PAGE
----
Heavy fighting between Abu Sayyaf militants and Philippine troops in the restive southern island of Basilan has killed at least 23 soldiers and more than 20 rebel fighters, a military official announced Thursday.
AFP - At least 23 government soldiers and more than 20 Muslim extremists were killed in a day-long clash in the southern Philippines, the commanding general said on Thursday.
The bodies of the 23 soldiers and 20 Abu Sayyaf rebels were recovered after fierce fighting Wednesday in the town of Ungkaya Pukan in the southern island of Basilan, said regional commander Major General Benjamin Dolorfino.
The fighting broke out as the military overran an Abu Sayyaf camp and found numerous home-made bombs, ready for detonation. They also recovered 13 high-powered firearms, the general said.
At least four wounded soldiers were seen being flown in by helicopter to the southern city of Zamboanga.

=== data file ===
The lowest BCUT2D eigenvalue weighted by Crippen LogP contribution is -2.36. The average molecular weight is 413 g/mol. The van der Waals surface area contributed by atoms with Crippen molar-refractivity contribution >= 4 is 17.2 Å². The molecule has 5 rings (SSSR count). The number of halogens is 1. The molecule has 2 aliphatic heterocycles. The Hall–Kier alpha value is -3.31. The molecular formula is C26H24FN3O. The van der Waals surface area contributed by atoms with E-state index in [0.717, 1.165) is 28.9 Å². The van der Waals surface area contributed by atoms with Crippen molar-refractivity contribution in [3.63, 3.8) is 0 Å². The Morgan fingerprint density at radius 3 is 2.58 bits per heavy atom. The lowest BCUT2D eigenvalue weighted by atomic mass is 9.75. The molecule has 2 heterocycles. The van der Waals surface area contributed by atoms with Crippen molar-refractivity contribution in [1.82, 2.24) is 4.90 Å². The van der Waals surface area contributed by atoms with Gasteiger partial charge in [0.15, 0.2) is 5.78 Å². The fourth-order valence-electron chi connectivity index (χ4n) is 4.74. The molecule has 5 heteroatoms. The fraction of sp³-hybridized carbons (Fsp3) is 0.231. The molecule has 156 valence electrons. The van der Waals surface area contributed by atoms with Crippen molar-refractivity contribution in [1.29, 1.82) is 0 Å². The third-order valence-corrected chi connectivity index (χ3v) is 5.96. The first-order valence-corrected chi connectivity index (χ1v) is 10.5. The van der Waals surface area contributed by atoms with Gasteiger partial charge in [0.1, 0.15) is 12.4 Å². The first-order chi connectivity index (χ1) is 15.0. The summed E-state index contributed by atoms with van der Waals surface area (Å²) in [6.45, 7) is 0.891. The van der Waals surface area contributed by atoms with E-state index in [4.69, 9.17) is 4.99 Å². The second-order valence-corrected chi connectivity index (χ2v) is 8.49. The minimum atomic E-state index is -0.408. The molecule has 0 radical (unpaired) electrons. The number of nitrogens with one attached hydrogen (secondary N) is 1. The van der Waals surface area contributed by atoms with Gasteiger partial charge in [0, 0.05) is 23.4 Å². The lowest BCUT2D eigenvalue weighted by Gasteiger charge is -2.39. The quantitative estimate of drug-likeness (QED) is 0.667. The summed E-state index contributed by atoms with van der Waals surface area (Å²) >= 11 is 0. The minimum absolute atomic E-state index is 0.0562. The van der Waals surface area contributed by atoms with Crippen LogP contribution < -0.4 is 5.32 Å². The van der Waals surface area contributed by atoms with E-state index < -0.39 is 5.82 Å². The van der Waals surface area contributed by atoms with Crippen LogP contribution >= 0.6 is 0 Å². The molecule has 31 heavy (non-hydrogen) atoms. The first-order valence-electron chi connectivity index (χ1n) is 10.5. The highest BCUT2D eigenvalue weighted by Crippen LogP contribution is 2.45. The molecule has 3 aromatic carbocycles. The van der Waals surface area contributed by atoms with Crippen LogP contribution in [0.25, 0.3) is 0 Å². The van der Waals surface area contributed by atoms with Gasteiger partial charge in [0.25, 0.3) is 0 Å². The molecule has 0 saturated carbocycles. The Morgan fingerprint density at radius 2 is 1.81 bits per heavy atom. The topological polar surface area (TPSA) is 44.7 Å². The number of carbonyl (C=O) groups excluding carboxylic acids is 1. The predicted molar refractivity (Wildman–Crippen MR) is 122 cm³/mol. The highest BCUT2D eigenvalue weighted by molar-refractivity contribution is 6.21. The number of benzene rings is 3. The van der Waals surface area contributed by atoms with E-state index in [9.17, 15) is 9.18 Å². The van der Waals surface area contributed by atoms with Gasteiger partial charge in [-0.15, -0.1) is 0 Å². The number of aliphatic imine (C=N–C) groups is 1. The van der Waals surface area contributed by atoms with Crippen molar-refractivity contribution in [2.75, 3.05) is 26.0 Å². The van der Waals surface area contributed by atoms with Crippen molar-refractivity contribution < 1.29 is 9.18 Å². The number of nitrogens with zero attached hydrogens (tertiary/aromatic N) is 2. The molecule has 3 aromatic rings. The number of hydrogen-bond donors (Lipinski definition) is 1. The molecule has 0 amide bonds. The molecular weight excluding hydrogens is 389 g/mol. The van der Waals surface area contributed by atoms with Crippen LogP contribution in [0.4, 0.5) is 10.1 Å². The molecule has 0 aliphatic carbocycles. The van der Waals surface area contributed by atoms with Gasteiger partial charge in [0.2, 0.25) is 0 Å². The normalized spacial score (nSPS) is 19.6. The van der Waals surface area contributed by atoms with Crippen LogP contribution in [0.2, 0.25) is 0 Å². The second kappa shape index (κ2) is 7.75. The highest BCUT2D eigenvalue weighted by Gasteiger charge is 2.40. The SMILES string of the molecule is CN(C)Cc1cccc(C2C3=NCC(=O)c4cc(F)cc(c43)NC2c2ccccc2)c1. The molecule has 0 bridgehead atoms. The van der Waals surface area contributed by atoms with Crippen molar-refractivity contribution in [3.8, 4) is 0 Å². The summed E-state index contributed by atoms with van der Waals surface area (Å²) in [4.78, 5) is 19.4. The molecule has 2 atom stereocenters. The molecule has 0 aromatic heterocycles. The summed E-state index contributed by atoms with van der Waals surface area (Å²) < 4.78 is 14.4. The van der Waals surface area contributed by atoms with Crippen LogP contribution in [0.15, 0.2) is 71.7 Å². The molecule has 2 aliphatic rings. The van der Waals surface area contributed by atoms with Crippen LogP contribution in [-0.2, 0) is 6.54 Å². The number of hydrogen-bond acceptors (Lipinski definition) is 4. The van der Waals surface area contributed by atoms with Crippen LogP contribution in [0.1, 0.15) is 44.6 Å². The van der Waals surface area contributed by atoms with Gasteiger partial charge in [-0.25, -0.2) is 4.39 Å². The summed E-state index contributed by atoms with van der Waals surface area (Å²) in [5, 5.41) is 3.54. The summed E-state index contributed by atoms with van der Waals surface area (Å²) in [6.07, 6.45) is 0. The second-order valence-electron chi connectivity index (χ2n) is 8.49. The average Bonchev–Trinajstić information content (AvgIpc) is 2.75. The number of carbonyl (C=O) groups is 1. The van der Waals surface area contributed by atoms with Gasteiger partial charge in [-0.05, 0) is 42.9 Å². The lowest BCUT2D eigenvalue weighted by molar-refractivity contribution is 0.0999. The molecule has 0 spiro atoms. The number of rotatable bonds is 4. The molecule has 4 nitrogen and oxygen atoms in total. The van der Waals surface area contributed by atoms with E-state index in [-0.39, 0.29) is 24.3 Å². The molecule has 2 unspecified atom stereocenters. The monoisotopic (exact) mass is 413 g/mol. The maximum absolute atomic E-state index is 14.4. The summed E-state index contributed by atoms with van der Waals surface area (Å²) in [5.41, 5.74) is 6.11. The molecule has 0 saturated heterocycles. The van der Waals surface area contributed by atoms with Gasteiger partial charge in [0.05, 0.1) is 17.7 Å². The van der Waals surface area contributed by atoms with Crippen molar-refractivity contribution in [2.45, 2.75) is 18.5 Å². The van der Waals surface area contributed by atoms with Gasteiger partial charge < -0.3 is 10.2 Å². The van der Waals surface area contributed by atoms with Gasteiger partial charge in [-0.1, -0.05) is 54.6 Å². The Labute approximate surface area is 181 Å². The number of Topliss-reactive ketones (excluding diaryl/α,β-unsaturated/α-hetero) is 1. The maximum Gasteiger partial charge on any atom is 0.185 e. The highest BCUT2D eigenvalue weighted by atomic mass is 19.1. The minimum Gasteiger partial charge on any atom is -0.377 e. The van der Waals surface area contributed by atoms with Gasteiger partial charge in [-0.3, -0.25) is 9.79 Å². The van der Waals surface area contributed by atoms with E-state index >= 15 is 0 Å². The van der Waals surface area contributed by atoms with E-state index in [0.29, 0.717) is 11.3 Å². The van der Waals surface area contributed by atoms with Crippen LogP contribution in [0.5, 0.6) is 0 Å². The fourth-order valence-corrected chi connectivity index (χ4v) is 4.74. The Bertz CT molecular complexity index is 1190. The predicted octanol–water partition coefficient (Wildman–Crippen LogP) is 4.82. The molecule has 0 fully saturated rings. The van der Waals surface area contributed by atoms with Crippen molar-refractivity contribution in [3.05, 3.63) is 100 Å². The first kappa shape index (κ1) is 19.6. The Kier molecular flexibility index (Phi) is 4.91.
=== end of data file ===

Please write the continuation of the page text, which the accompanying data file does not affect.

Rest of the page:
Soldiers who brought the dead bodies back to Zamboanga City said many of their slain comrades had apparently been hit by sniper fire.
Fighting has ceased but troops are still clearing the area to ensure no insurgents remain, Dolorfino said.
Soldiers are also still pursuing other Abu Sayyaf members, he added.
Intelligence agencies have said the Al-Qaeda network of Osama bin Laden helped in the formation of the Abu Sayyaf group more than a decade ago.
The group has carried out bombings and mass kidnappings in the south, mostly targeting Christians and foreigners. It has raised money by ransoming hostages but has also killed some when they were not paid promptly.
While the Philippine military has killed and captured many Abu Sayyaf leaders -- partly with US assistance -- the extremists remained active and in January they held three international Red Cross workers hostage for several months.
Two hostages were freed in April while the last hostage, Italian Eugenio Vagni was released on July 12 after nearly six months in captivity.
Date created : 2009-08-13